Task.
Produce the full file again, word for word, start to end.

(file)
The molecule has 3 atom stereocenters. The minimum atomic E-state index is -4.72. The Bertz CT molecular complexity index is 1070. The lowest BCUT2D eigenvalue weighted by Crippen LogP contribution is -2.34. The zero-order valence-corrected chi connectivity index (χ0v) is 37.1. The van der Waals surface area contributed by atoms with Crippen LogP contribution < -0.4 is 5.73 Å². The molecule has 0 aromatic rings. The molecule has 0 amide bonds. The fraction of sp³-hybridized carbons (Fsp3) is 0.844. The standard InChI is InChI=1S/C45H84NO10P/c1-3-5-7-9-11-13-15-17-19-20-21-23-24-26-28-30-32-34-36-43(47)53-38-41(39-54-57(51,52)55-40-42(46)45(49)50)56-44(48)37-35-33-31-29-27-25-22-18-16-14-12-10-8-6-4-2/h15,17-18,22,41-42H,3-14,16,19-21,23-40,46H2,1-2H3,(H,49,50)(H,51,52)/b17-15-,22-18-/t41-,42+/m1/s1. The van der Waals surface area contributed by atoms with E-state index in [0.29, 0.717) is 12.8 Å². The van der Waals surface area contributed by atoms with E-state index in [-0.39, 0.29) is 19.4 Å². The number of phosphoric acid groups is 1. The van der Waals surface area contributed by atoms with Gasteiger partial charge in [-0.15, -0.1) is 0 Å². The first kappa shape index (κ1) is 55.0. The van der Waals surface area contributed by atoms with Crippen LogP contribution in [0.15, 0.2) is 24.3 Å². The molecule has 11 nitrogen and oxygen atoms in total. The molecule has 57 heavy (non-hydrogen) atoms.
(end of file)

The molecule has 3 atom stereocenters. The minimum atomic E-state index is -4.72. The Bertz CT molecular complexity index is 1070. The lowest BCUT2D eigenvalue weighted by Crippen LogP contribution is -2.34. The zero-order valence-corrected chi connectivity index (χ0v) is 37.1. The van der Waals surface area contributed by atoms with Crippen LogP contribution < -0.4 is 5.73 Å². The molecule has 0 aromatic rings. The molecule has 0 amide bonds. The fraction of sp³-hybridized carbons (Fsp3) is 0.844. The standard InChI is InChI=1S/C45H84NO10P/c1-3-5-7-9-11-13-15-17-19-20-21-23-24-26-28-30-32-34-36-43(47)53-38-41(39-54-57(51,52)55-40-42(46)45(49)50)56-44(48)37-35-33-31-29-27-25-22-18-16-14-12-10-8-6-4-2/h15,17-18,22,41-42H,3-14,16,19-21,23-40,46H2,1-2H3,(H,49,50)(H,51,52)/b17-15-,22-18-/t41-,42+/m1/s1. The van der Waals surface area contributed by atoms with E-state index in [0.29, 0.717) is 12.8 Å². The van der Waals surface area contributed by atoms with E-state index in [-0.39, 0.29) is 19.4 Å². The number of phosphoric acid groups is 1. The van der Waals surface area contributed by atoms with Gasteiger partial charge in [-0.15, -0.1) is 0 Å². The first kappa shape index (κ1) is 55.0. The van der Waals surface area contributed by atoms with Crippen LogP contribution in [0.15, 0.2) is 24.3 Å². The molecule has 11 nitrogen and oxygen atoms in total. The molecule has 57 heavy (non-hydrogen) atoms.